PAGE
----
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Students, Faculty Impact Health Care Around the World

Published on 01 December 2013

International partnerships with nations like South Africa, China, Ethiopia, Mexico, and Saudi Arabia position St. Louis College of Pharmacy to be at the forefront of impacting health care worldwide.

Through multiple new initiatives developed by the Office of International Programs and our faculty, the College is expanding its global reach. Opportunities to experience and support global health care currently exist in South Africa and Swaziland—and other partnerships are being established in China, Ethiopia, Mexico, and Saudi Arabia.

“The goal of the Office of International Programs is to promote cultural competence, emphasize the importance of a world view, enable students to think broadly about issues concerning humanity, and enhance the professional education of our student pharmacists,” says Ken Schafermeyer, Ph.D., director of the Office of International Programs.

Schafermeyer and two sixth-year STLCOP students visited Swaziland in summer 2012 as part of an advanced pharmacy practice experience (APPE). They worked with the Swaziland Ministry of Health and Management Services for Health to help develop a pharmacy assistant program at Southern Africa Nazarene University (SANU). Schafermeyer returned in summer 2013 with two other sixth-year students to continue supporting the SANU pharmacy assistant program and to work at a hospital and outpatient HIV/AIDS clinic. The students went on rounds with physicians, provided care to patients, and delivered in-service programs to the medical team.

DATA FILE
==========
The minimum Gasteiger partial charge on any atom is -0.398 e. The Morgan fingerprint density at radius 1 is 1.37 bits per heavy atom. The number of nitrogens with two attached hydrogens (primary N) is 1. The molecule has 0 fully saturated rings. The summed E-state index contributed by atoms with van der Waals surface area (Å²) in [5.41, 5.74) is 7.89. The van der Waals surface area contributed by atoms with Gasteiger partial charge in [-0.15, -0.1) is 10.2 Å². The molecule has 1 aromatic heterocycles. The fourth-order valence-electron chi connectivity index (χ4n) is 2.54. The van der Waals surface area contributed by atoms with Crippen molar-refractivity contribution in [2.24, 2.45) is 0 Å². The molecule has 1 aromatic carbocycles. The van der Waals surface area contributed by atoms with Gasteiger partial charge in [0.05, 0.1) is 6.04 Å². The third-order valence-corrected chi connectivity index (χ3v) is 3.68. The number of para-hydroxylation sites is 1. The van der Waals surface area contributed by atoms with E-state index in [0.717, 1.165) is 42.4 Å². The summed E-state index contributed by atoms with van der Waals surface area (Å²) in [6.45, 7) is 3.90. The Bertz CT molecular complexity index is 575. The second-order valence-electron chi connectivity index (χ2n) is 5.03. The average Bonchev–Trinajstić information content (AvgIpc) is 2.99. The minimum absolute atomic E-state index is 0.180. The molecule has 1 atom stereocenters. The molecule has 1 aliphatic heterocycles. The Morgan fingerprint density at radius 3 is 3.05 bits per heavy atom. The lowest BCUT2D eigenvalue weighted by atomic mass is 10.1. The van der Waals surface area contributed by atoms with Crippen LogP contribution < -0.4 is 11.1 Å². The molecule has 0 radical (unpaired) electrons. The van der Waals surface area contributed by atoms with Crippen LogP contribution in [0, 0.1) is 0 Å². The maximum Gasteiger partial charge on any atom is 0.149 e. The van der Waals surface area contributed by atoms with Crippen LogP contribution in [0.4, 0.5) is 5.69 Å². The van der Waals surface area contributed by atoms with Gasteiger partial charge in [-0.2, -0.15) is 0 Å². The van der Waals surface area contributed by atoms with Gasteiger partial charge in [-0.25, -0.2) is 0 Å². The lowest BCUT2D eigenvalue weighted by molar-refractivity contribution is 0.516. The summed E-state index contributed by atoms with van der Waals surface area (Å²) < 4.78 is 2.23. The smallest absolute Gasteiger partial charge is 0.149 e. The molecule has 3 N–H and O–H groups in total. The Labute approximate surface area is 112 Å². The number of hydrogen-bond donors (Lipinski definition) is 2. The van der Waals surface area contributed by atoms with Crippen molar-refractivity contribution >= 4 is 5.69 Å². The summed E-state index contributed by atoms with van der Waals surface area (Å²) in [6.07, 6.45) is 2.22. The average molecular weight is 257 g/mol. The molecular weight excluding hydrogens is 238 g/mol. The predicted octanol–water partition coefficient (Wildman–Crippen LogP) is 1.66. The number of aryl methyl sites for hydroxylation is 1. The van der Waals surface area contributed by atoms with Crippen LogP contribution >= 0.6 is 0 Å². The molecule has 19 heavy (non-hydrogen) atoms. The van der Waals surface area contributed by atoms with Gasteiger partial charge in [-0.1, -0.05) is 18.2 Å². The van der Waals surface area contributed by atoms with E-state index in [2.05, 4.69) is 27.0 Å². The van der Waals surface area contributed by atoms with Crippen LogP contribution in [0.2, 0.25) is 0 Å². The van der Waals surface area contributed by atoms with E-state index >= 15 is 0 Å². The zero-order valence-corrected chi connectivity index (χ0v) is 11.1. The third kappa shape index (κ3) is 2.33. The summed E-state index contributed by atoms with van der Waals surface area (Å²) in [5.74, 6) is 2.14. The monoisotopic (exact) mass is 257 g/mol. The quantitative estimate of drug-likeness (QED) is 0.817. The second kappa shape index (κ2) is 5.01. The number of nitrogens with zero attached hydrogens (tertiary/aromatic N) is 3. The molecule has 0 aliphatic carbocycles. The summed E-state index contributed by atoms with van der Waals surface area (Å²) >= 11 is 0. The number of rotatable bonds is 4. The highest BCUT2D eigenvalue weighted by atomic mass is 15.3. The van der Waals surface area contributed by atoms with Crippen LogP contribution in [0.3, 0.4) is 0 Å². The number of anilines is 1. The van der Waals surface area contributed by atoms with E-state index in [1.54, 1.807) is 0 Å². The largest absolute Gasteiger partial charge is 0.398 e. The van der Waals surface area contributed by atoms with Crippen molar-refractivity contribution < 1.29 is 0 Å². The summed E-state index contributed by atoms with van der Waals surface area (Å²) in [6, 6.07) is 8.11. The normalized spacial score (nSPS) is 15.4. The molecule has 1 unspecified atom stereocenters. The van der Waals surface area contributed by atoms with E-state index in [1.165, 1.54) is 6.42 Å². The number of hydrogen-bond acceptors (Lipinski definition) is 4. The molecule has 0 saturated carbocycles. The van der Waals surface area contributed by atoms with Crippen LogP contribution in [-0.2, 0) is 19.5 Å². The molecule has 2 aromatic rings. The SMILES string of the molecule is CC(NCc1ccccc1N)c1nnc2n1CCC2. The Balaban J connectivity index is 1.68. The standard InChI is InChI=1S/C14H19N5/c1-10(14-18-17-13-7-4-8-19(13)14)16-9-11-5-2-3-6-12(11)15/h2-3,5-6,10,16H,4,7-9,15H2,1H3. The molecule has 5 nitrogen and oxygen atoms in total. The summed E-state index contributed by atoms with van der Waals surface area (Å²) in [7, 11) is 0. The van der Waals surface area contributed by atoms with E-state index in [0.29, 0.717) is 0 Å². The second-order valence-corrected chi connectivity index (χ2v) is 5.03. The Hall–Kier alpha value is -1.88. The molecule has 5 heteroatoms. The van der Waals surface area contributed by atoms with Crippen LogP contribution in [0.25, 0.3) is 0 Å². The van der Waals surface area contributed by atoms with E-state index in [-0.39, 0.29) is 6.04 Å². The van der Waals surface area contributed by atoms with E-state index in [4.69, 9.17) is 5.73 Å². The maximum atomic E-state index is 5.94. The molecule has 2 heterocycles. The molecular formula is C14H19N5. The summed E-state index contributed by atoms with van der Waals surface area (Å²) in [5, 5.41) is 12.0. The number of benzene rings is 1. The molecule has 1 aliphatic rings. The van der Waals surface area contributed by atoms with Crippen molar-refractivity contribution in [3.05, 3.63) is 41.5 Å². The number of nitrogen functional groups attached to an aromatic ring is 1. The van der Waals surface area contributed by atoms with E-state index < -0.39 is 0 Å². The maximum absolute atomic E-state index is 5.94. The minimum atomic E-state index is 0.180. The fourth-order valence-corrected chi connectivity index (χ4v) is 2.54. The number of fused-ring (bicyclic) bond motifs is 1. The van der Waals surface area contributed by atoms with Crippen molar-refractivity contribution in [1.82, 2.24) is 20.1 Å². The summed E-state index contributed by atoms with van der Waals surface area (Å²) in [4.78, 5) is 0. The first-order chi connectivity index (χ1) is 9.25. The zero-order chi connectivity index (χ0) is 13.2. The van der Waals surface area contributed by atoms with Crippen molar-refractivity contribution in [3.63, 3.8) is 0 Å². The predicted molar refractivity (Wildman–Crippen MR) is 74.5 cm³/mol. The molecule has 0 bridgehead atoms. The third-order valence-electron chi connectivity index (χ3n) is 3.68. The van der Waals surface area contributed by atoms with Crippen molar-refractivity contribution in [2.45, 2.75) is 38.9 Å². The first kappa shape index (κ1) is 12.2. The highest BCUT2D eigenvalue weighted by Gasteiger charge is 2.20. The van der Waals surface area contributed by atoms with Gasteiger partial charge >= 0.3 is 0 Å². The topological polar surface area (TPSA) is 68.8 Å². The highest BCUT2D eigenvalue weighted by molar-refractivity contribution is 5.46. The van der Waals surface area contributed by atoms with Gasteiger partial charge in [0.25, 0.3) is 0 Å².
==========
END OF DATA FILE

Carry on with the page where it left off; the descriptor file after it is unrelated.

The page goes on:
“It was extremely interesting to connect real patients with the topics we have been learning about in school,” says sixth-year student Jackie Wolf, who worked in Swaziland this past summer. “We may not have had the chance to see some of these disease states in the U.S., including tuberculosis and AIDS.”

Due to the success of the Swaziland program, another international experience for students is being developed in China. In March 2013, Shin-Yu Lee, Pharm.D., assistant professor of pharmacy practice, traveled to Shanghai to establish an APPE rotation for STLCOP students at Fudan University’s School of Pharmacy.

“In collaboration with other colleagues at different schools of pharmacy, I recently published an American College of Clinical Pharmacy whitepaper on the importance of developing cultural competency in pharmacy education,” Lee says. “I thought it would be great if our students could go to another country to complete an experiential rotation and come back to STLCOP to share their experiences in learning about the different medications and pharmacotherapies that other cultures use.”

There are plans underway to send two STLCOP sixth-year students to China in February 2014. The students will experience different areas of a hospital, including the nephrology intensive care unit (ICU), neurology ICU, dermatology, and the integrative medicine clinic.

“A core part of our students’ experience in Shanghai will be learning more about integrative medicine like acupuncture and herbal medication,” Lee says.